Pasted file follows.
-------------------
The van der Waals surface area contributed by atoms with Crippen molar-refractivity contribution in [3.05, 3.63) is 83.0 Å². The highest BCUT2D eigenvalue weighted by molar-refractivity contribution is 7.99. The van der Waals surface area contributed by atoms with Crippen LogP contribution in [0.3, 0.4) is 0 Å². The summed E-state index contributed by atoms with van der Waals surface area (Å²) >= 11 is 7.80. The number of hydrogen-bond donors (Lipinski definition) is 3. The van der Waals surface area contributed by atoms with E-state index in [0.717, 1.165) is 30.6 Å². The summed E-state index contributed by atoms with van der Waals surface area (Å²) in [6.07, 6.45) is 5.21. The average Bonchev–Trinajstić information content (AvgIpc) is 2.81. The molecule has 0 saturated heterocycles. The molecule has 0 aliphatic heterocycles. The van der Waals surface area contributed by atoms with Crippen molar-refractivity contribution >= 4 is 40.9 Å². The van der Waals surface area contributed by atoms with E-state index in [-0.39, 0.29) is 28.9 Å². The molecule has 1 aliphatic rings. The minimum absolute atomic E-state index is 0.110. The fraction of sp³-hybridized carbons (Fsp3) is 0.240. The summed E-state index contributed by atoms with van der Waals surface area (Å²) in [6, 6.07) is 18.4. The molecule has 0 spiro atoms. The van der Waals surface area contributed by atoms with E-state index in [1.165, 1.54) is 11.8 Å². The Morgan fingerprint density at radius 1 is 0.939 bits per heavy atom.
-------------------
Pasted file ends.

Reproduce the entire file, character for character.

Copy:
The van der Waals surface area contributed by atoms with Crippen molar-refractivity contribution in [3.05, 3.63) is 83.0 Å². The highest BCUT2D eigenvalue weighted by molar-refractivity contribution is 7.99. The van der Waals surface area contributed by atoms with Crippen LogP contribution in [0.3, 0.4) is 0 Å². The summed E-state index contributed by atoms with van der Waals surface area (Å²) >= 11 is 7.80. The number of hydrogen-bond donors (Lipinski definition) is 3. The van der Waals surface area contributed by atoms with E-state index in [0.717, 1.165) is 30.6 Å². The summed E-state index contributed by atoms with van der Waals surface area (Å²) in [6.07, 6.45) is 5.21. The average Bonchev–Trinajstić information content (AvgIpc) is 2.81. The molecule has 0 saturated heterocycles. The molecule has 0 aliphatic heterocycles. The van der Waals surface area contributed by atoms with Crippen molar-refractivity contribution >= 4 is 40.9 Å². The van der Waals surface area contributed by atoms with E-state index in [-0.39, 0.29) is 28.9 Å². The molecule has 1 aliphatic rings. The minimum absolute atomic E-state index is 0.110. The fraction of sp³-hybridized carbons (Fsp3) is 0.240. The summed E-state index contributed by atoms with van der Waals surface area (Å²) in [6, 6.07) is 18.4. The molecule has 0 spiro atoms. The van der Waals surface area contributed by atoms with E-state index in [1.165, 1.54) is 11.8 Å². The Morgan fingerprint density at radius 1 is 0.939 bits per heavy atom.